Sunday, March 30, 2008

This week's video game releases

A pretty boring week this week for video game releases, click THIS LINK and see for yourself.

It's so boring that "Toy Shop" for the DS looks somewhat appealing. I know, I know, I think I just need some fresh air.

Saturday, March 29, 2008

Half of Superman now owned by the Siegels -- here's why:

OK, so by now I am sure you've heard, and if you haven't, scroll down to see my last post. Half ownership of Action Comics #1 is now returned to the estate of Jerry Siegel.

I've spent some time reading through the 72 page legal opinion, and spent some time talking with my District Attorney sister, and here's how it breaks down:

1) Jerry Siegel and Joe Shuster created a Superman comic strip in the mid 1930's and began trying to sell companies four weeks of it.

2) In 1938, after the pair had done other work for DC, Detective Comics asked the pair to fill up a new book called "Action Comics." The pair showed DC the Superman strips, and was told to re-cut them into comic book page form.

3) Upon it's completion, DC sent the pair $130 dollars and a contract that basically said By accepting this money, you sign over all legal rights to Superman to DC, and you will be paid by the page for all subsequent work. They took the money and signed.

4) In 1948, after Superman's popularity took off, the pair failed in their attempt to sue for legal rights back. After the ruling in their favor, DC offered the pair another deal: Sign another contract saying DC owns the rights to Superman now and forever, and they will be paid $94,000. They took the money and signed.

5) In the early 1970's, following a New York Times article showing how impoverished the pair had become, DC made a PR move and granted the pair and their wives each a monthly pension, with the proviso that DC had no legal obligation to do so. Again, they took the money and signed.

Here's how we are where we are:

6) In 1976, A new copyright law was passed saying normal copyrights last 19 years longer than they used to. Instead of 56 years they now last 75 years -- And because of this, any inventor who signed away the rights to their creative content has the right to negate their contract, since the rules have changed. (My D.A. sister said told me how common this is when I told her how I thought the law was ridiculous). The Estate of Jerry Siegel filed plenty of motions to negate the contracts under this new law. If the invention was a "Work for Hire" contract, the inventor would have no rights.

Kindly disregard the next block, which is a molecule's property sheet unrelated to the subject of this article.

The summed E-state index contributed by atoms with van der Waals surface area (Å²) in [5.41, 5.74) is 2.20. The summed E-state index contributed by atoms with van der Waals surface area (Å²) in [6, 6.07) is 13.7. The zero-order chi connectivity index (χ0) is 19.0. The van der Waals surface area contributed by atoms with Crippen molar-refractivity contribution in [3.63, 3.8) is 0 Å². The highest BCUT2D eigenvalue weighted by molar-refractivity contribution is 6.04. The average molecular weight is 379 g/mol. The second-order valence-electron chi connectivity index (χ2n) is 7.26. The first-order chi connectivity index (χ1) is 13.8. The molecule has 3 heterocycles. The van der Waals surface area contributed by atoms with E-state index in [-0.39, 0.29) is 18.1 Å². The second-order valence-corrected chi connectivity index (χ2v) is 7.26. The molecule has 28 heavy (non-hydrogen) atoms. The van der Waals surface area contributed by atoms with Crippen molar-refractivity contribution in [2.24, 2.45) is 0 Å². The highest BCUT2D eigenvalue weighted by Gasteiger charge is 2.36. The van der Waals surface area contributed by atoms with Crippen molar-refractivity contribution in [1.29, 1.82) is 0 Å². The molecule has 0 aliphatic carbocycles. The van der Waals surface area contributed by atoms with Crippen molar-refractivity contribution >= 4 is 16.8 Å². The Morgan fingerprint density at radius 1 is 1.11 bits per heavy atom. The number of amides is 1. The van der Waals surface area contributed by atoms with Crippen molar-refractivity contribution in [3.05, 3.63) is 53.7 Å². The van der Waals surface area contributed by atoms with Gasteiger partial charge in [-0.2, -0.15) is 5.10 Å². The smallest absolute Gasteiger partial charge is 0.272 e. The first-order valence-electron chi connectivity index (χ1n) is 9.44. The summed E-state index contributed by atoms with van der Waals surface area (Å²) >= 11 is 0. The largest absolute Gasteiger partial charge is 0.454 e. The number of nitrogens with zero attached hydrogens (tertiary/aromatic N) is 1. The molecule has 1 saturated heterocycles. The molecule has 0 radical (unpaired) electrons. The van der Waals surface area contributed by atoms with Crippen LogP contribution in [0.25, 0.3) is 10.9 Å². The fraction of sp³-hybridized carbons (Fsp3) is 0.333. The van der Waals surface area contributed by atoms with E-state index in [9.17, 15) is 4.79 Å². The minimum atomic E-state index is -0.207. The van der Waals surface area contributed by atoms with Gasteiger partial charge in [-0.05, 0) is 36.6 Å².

7) After years of legal negotiations and posturing, a judge on Friday night released a 72 page opinion saying:

- The Siegels own half the copyright to Action Comics #1 (presumably when Joe Shuster's estate is eligible in 2013 they will own the other half) and all aspects of Superman detailed in Action Comics #1, because they wrote the strip long before DC ever hired them for anything.

- The Siegels only own half these rights after 1999, due to the legal timeframes established by these laws.

- This ruling makes note that the Siegels have no right to the aspects of Superman created after his initial appearance (heat vision, X-Ray vision, flying, ice breath, Krypton, Krytonite, Lex Luthor, The Fortress of Solitude, Etc.). This makes the amount DC must pay the Siegels highly in question. The biggest thing the Siegels own is the general idea, names and images of Superman and Clark Kent, the later of which is highly profitable.

- DC still has controlling interest in the character, so (at least until 2013) 'ole Supes will still be appearing in as many places as he has before. DC will just have to figure out how much royalties they have to pay.

- This ruling can and will be appealed.

- The rights to Superboy are a separate matter.

You can read another FAQ page at THIS LINK.

Whew! A lot to swallow, huh? So, nothing will change for now except DC will have to pay even more in legal fees trying to negotiate contracts with the Siegels.

Ready for my take on it?

Legally, the Copyright Law of 1976 makes the right to Action Comics #1 belong to Siegel and soon Shuster. That doesn't mean that law is right. I am normally all for protecting what a creator creates, and looking out for creators in need of assistance, but the fact is that these guys sold away the rights to the character not once but twice, and were paid for it. They were even given a pension DC did not have to give them. Their decision to sign away rights to Superman in 1938 was a horrible decision, but it was still their's to make, and they made it.